Population Statistic: Read. React. Repeat.
Tuesday, June 23, 2021

I must be completely punch-drunk tonight, if all it takes is a tweet request for me to post the above picture. That would be me, wearing my festive purple pimpwear fedora, a leftover relic from a years-ago masquerade party. I had a more-or-less complete suit to go along with it, but that’s long gone now.

Note the accessory fuzzy dice hanging off the side. I added that touch myself. I must have lucked upon them, because they obviously match well with the hat’s leopard-skin trim. Believe me, the partygoers appreciated my attention to sartorial detail.

Bigger photo on Flickr, although the quality is only fair, thanks to my cameraphone’s limitations. Pimpin’ may be easy, but spur-of-the-moment photography sure ain’t.

by Costa Tsiokos, Tue 06/23/2009 11:20:29 PM
Category: Fashion, Photography
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I realize there’s a certain level of silliness in the chambers of all fifty State capitols, but I daresay that New York has taken the cake with today’s partisan-defined competing Senate proceedings:

At times, the simultaneous proceedings grew heated. When Mr. Winner banged his gavel and called a Democrat, Ruth Hassell-Thompson, out of order for standing and speaking to a colleague, she whipped around in fury. The Democratic leader had already said the chamber was standing “at ease,” or on a break.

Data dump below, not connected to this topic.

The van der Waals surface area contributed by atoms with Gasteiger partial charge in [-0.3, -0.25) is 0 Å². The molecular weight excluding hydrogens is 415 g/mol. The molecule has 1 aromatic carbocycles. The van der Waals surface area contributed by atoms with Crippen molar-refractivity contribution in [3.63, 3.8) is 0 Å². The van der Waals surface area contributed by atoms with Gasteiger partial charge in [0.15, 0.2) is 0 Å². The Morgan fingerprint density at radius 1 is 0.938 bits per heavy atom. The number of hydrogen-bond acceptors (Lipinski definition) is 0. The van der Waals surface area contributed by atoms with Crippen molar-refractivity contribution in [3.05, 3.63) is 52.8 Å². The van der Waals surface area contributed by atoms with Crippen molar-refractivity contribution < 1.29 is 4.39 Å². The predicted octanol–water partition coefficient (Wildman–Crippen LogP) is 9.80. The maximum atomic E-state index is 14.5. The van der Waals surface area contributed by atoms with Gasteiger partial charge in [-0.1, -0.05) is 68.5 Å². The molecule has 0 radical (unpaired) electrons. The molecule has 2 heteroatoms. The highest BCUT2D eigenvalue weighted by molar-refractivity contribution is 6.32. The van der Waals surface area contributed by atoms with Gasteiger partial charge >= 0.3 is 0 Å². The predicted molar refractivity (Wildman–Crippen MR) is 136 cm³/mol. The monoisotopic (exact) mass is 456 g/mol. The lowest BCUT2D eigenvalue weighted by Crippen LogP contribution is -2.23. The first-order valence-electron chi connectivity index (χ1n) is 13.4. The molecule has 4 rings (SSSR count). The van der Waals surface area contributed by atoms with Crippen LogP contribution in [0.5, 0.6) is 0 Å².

“Don’t you dare tell me I’m out of order,” Ms. Hassell-Thompson, who represents parts of the Bronx and Westchester County and with a tall, wide-shouldered frame is one of the more imposing figures in the Democratic conference, shouted at Mr. Winner, several times.

“Easy, Ruth,” a Democratic colleague called out.

At the same time, Mr. Skelos was trying to speak from the Senate floor, but Kevin S. Parker, a hot-tempered Brooklyn Democrat who is under indictment on charges that he attacked a newspaper photographer, stood up, faced Mr. Skelos and began talking loudly while keeping an eye on Mr. Skelos.